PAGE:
Israel’s king, David, best known to us as the writer of most of the Psalms and the hero on the field with the giant, Goliath, would never have become the man he was without a person who is mostly forgotten. This man showed up in David’s life at the critical moments to offer encouragement, to give advice, to support him. His name? Jonathan. He was the crown prince of Israel, King Saul’s son, the man with the most to lose if David’s rise to fame continued. Jonathan’s pathway to the throne had just one obstacle- David!
But, he put his friendship over his self-interest On one occasion the story goes like this: “While David was at Horesh in the Desert of Ziph, he learned that Saul had come out to take his life. And Saul’s son Jonathan went to David at Horesh and helped him find strength in God. “Don’t be afraid,” he said. “My father Saul will not lay a hand on you. You will be king over Israel, and I will be second to you. Even my father Saul knows this.” The two of them made a covenant before the LORD. Then Jonathan went home, but David remained at Horesh.” (1 Samuel 23:15-18, NIV)
When word came to David, after years of friendship, that King Saul and Jonathan were killed in a battle with the Philistines, he wrote a song to grieve. (2 Samuel 1) One stanza includes this tribute to his friend. “O my dear brother Jonathan, I’m crushed by your death. Your friendship was a miracle-wonder, love far exceeding anything I’ve known— or ever hope to know.” (2 Samuel 1:26, The Message)
Are you building and maintaining friendships that nourish your soul, strengthen your spirit, and bring out the best in you? Yes, I chose those verbs – building and maintaining – intentionally. Deep friendships, like the one David and Jonathan enjoyed, are not accidental! They require work, time, sacrifice, and priority. How many of us have said to another, “Let’s get together!” and then months go by and there is no dinner, no call? Life fills up with business and the people that truly enrich us get pushed aside.
If we want to be the best person we can be, if we want to know real success in life, if we desire the kind of life that leaves the richest legacy – we need covenant friends, a circle of people in our lives with whom we pray, laugh, collaborate, and cry! Jesus had 12! Perhaps you do not think of his disciples as His friends, but they were the men that He loved, with whom He spent day after day, investing Himself in them. Paul had Barnabas, Silas, Luke, and Timothy in his inner circle. Who is in yours?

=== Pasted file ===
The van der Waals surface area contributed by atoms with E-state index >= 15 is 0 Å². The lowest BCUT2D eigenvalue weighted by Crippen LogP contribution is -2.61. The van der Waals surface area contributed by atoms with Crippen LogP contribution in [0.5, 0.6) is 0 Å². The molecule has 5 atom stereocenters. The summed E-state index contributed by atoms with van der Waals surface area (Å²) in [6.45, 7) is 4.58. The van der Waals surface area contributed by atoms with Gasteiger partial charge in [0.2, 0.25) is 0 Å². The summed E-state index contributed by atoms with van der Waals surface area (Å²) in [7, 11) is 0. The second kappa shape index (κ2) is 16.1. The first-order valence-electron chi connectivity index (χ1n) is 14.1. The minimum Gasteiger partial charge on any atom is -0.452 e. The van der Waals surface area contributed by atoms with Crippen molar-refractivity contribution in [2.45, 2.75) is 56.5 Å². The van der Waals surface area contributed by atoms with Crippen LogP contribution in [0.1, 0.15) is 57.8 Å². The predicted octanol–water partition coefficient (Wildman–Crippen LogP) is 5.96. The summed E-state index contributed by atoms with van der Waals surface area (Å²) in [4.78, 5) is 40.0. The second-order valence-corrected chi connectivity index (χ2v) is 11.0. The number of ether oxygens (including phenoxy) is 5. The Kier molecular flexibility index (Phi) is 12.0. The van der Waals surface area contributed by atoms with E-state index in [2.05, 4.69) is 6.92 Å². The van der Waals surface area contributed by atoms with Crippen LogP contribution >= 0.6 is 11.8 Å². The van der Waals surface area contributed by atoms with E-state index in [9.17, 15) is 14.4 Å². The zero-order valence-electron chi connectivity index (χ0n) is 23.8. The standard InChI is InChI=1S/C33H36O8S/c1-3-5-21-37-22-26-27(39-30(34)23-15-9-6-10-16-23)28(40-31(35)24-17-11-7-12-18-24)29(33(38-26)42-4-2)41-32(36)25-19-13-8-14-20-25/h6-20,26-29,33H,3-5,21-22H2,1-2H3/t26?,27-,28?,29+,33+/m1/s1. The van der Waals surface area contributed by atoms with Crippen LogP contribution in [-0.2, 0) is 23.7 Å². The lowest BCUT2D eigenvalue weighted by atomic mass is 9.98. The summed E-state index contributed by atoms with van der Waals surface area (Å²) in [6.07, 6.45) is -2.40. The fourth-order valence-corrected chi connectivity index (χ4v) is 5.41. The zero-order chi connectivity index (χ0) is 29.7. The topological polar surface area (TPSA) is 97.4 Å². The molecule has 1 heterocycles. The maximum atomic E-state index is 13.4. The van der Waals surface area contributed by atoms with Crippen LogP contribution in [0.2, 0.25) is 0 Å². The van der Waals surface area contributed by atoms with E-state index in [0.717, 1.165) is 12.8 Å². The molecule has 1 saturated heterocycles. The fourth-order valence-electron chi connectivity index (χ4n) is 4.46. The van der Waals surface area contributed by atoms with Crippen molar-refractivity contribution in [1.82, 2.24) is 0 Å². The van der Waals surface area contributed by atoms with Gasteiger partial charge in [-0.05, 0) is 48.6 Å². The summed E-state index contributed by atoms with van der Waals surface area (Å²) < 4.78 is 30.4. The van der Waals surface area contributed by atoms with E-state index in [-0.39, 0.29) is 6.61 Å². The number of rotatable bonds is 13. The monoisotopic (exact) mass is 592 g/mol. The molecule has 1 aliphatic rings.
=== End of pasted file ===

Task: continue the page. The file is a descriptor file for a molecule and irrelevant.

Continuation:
Acquaintances, golf buddies, and professional partners are not to be confused with those in the circle of friendships of which I write. Each of those relationships are valuable in their own way, but none replaces those people that speak to our heart, that share our love for God and His work. Those with whom we form this kind of bond may be vastly different from us. Who would have thought that David, a shepherd farmer from the hills, could or would become the fast friend of the prince of Israel? But, it happened and both were stronger for the connection.
Our modern mobile lives are an enemy of deep friendships. We move more often, change jobs, switch churches, confuse Facebook friends with covenant ones (smile!) and generally live at a pace that does not encourage spending time sitting together long enough to hear one another’s hearts. God made us for relationships. Love- for Him, for others – is the primary mark of the life of the Spirit in us. John reminds us “We know that we have passed from death to life, because we love our brothers. Anyone who does not love remains in death. Anyone who hates his brother is a murderer, and you know that no murderer has eternal life in him. This is how we know what love is: Jesus Christ laid down his life for us. And we ought to lay down our lives for our brothers. If anyone has material possessions and sees his brother in need but has no pity on him, how can the love of God be in him? Dear children, let us not love with words or tongue but with actions and in truth. This then is how we know that we belong to the truth, and how we set our hearts at rest in his presence.” (1 John 3:14-19, NIV)
Got a “Jonathan” or two in your life?
Here’s a word from the Word: “Two people can accomplish more than twice as much as one; they get a better return for their labor. If one person falls, the other can reach out and help. But people who are alone when they fall are in real trouble. And on a cold night, two under the same blanket can gain warmth from each other. But how can one be warm alone? A person standing alone can be attacked and defeated, but two can stand back-to-back and conquer. Three are even better, for a triple-braided cord is not easily broken.” (Ecclesiastes 4:9-12, NLT)